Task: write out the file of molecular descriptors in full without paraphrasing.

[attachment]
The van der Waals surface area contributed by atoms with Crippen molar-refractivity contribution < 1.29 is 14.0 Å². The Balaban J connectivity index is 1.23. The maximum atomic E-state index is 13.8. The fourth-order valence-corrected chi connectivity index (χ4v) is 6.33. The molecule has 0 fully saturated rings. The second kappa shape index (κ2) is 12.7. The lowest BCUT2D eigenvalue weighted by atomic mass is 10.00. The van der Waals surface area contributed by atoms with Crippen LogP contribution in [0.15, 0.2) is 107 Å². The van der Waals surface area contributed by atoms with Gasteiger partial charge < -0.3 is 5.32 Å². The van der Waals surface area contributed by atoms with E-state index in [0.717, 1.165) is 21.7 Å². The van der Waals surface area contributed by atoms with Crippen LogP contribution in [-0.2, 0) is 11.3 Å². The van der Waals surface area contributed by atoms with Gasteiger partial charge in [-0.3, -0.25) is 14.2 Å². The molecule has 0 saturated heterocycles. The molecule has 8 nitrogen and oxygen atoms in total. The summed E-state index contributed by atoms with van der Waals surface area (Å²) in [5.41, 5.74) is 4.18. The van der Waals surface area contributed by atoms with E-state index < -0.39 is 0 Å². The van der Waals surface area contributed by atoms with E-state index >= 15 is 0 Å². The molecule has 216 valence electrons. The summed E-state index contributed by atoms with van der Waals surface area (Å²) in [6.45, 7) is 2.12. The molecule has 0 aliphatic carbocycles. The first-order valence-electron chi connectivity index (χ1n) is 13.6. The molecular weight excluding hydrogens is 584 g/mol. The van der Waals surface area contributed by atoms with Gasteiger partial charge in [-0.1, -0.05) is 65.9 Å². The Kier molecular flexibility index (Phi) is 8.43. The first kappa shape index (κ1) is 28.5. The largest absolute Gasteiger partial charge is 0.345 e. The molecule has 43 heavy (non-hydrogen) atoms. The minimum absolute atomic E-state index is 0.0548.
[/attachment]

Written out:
The van der Waals surface area contributed by atoms with Crippen molar-refractivity contribution < 1.29 is 14.0 Å². The Balaban J connectivity index is 1.23. The maximum atomic E-state index is 13.8. The fourth-order valence-corrected chi connectivity index (χ4v) is 6.33. The molecule has 0 fully saturated rings. The second kappa shape index (κ2) is 12.7. The lowest BCUT2D eigenvalue weighted by atomic mass is 10.00. The van der Waals surface area contributed by atoms with Crippen LogP contribution in [0.15, 0.2) is 107 Å². The van der Waals surface area contributed by atoms with Gasteiger partial charge < -0.3 is 5.32 Å². The van der Waals surface area contributed by atoms with E-state index in [0.717, 1.165) is 21.7 Å². The van der Waals surface area contributed by atoms with Crippen LogP contribution in [-0.2, 0) is 11.3 Å². The van der Waals surface area contributed by atoms with Gasteiger partial charge in [-0.3, -0.25) is 14.2 Å². The molecule has 0 saturated heterocycles. The molecule has 8 nitrogen and oxygen atoms in total. The summed E-state index contributed by atoms with van der Waals surface area (Å²) in [5.41, 5.74) is 4.18. The van der Waals surface area contributed by atoms with E-state index < -0.39 is 0 Å². The van der Waals surface area contributed by atoms with E-state index >= 15 is 0 Å². The molecule has 216 valence electrons. The summed E-state index contributed by atoms with van der Waals surface area (Å²) in [6.45, 7) is 2.12. The molecule has 0 aliphatic carbocycles. The first-order valence-electron chi connectivity index (χ1n) is 13.6. The molecular weight excluding hydrogens is 584 g/mol. The van der Waals surface area contributed by atoms with Gasteiger partial charge in [-0.1, -0.05) is 65.9 Å². The Kier molecular flexibility index (Phi) is 8.43. The first kappa shape index (κ1) is 28.5. The largest absolute Gasteiger partial charge is 0.345 e. The molecule has 43 heavy (non-hydrogen) atoms. The minimum absolute atomic E-state index is 0.0548.